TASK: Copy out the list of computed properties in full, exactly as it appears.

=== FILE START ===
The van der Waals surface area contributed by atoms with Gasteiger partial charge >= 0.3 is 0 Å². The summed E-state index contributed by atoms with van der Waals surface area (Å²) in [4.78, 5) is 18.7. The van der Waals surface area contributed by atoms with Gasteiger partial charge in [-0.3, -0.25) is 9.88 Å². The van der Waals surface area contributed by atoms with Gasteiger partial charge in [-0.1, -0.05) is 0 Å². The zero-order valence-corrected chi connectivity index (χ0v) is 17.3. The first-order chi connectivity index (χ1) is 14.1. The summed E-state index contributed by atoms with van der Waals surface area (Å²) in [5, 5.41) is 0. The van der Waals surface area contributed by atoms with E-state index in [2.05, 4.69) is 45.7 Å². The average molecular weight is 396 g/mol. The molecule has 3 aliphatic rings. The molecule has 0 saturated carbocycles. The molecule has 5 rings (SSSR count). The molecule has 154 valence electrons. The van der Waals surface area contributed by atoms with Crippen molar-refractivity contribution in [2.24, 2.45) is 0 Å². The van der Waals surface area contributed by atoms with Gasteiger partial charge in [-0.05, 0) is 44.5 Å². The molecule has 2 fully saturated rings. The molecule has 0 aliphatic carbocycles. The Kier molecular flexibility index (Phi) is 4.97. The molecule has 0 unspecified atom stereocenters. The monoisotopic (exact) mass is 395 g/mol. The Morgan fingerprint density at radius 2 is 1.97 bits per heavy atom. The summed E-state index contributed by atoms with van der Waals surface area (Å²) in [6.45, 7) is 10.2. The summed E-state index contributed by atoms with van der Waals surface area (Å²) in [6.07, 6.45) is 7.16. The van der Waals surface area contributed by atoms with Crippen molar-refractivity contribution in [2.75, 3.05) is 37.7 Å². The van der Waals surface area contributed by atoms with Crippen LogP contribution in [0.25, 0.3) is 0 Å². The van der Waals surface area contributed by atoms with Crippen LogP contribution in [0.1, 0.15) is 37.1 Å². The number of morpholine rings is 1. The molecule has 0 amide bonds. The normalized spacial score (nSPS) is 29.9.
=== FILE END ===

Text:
The van der Waals surface area contributed by atoms with Gasteiger partial charge >= 0.3 is 0 Å². The summed E-state index contributed by atoms with van der Waals surface area (Å²) in [4.78, 5) is 18.7. The van der Waals surface area contributed by atoms with Gasteiger partial charge in [-0.3, -0.25) is 9.88 Å². The van der Waals surface area contributed by atoms with Gasteiger partial charge in [-0.1, -0.05) is 0 Å². The zero-order valence-corrected chi connectivity index (χ0v) is 17.3. The first-order chi connectivity index (χ1) is 14.1. The summed E-state index contributed by atoms with van der Waals surface area (Å²) in [5, 5.41) is 0. The van der Waals surface area contributed by atoms with E-state index in [2.05, 4.69) is 45.7 Å². The average molecular weight is 396 g/mol. The molecule has 3 aliphatic rings. The molecule has 0 saturated carbocycles. The molecule has 5 rings (SSSR count). The molecule has 154 valence electrons. The van der Waals surface area contributed by atoms with Crippen molar-refractivity contribution in [2.24, 2.45) is 0 Å². The van der Waals surface area contributed by atoms with Gasteiger partial charge in [-0.05, 0) is 44.5 Å². The molecule has 2 fully saturated rings. The molecule has 0 aliphatic carbocycles. The Kier molecular flexibility index (Phi) is 4.97. The molecule has 0 unspecified atom stereocenters. The monoisotopic (exact) mass is 395 g/mol. The Morgan fingerprint density at radius 2 is 1.97 bits per heavy atom. The summed E-state index contributed by atoms with van der Waals surface area (Å²) in [6.45, 7) is 10.2. The summed E-state index contributed by atoms with van der Waals surface area (Å²) in [6.07, 6.45) is 7.16. The van der Waals surface area contributed by atoms with Crippen molar-refractivity contribution in [2.75, 3.05) is 37.7 Å². The van der Waals surface area contributed by atoms with Crippen LogP contribution in [0.25, 0.3) is 0 Å². The van der Waals surface area contributed by atoms with Crippen LogP contribution in [0.1, 0.15) is 37.1 Å². The number of morpholine rings is 1. The molecule has 0 amide bonds. The normalized spacial score (nSPS) is 29.9.